The fact that Western Growers is an ag-based association that is offering these services can’t be overstated, according to Zanze. “We are member-driven and member-focused. Our customers and clients are in effect, our shareholders. We answer to them, and we report to them. It is not about profits; it is about service and offering the products they need.”
Tim Baloian is CEO/President of Baloian Farms in Fresno and is the third generation to farm under the family name since 1917. His grandfather, Charles Baloian, began the family’s farming tradition on Staten Island in New York Harbor. But he soon followed the trail blazed by others of Armenian descent and moved to California’s San Joaquin Valley. “My grandfather had a vision for a vertically integrated company,” Tim says.
He did not quite reach the full extent of the vision, but he did grow crops, had a wholesale business and evolved into marketing over time. Tim’s father, Ed Baloian, and uncle, Jim Baloian, carried the tradition forward and passed it on to the next generation. Tim joined the company full time in 1971 at the age of 19. It was the second and third generations that expanded the vertical integration further and also honed in on vegetables as their fresh sector of choice.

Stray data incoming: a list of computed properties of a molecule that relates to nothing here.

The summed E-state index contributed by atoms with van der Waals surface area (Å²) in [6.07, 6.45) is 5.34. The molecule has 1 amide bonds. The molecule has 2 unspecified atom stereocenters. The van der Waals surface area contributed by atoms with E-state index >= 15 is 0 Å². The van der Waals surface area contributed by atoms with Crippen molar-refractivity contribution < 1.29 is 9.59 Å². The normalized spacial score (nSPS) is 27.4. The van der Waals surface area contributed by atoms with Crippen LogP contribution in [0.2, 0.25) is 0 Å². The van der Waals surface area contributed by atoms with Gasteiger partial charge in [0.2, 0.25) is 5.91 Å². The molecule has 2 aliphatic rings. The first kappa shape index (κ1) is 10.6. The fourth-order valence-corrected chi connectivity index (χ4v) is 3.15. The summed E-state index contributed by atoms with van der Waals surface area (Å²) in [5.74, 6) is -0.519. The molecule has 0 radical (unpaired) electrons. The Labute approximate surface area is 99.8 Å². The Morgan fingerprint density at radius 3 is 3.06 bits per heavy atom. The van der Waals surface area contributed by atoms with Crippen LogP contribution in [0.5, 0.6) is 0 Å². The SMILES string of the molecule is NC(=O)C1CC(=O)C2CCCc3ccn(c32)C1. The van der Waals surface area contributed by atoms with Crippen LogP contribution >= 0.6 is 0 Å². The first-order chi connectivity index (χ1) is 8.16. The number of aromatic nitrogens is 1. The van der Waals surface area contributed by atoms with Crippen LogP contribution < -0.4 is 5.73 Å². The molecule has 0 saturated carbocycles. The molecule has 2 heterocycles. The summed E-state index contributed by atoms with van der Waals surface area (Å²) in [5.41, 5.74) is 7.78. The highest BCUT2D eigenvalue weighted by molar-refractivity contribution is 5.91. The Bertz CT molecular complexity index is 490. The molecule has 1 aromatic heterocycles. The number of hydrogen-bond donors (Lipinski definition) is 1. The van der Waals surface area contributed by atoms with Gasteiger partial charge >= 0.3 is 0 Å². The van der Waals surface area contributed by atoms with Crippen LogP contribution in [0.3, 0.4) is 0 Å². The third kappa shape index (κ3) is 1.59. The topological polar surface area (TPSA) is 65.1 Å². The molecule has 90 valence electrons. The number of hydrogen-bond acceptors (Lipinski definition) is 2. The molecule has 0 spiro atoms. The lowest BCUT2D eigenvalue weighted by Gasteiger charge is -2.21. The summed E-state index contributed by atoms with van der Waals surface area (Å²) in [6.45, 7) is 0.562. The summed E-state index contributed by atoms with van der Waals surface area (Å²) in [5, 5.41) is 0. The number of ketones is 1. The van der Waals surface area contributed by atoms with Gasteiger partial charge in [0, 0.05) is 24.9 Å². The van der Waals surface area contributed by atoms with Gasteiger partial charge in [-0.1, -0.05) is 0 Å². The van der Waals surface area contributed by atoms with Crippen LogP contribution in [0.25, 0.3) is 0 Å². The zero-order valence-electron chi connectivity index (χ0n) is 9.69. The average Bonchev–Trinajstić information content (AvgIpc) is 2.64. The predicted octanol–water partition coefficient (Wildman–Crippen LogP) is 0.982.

Tim said the next generation is stepping up to the plate as he has two daughters and two nephews that are working for the operation in key spots. And there are other potential fourth generation leaders still working through the education system. “We do have a transition plan in place,” he said.
It is with this background and 50 years of farming under his belt that the current CEO decided to expand his employee training program this year through the WG University. In the past, Baloian said the company utilized Western Growers for the mandatory trainings required by law, but it had not gone further than that.
“This year we decided to do five different trainings,” Baloian said, noting that trainings are taking place at the rate of about one a month over four to five months. They cover several topics including workplace behavior and regulations, management 101, navigating change, building trust and developing leadership skills.
He added that because of their busy harvesting schedule, which tends to get underway in earnest in May, the company wanted the formal education program concluded before the workload started to escalate. “We’ve done four of the five classes and it’s been great,” Baloian said. “I can’t say enough about Anna (Bilderbach), Learning and Development Manager, who conducted the classes. She has done a great job. She is very knowledgeable and built a rapport with the participants. That was the key.”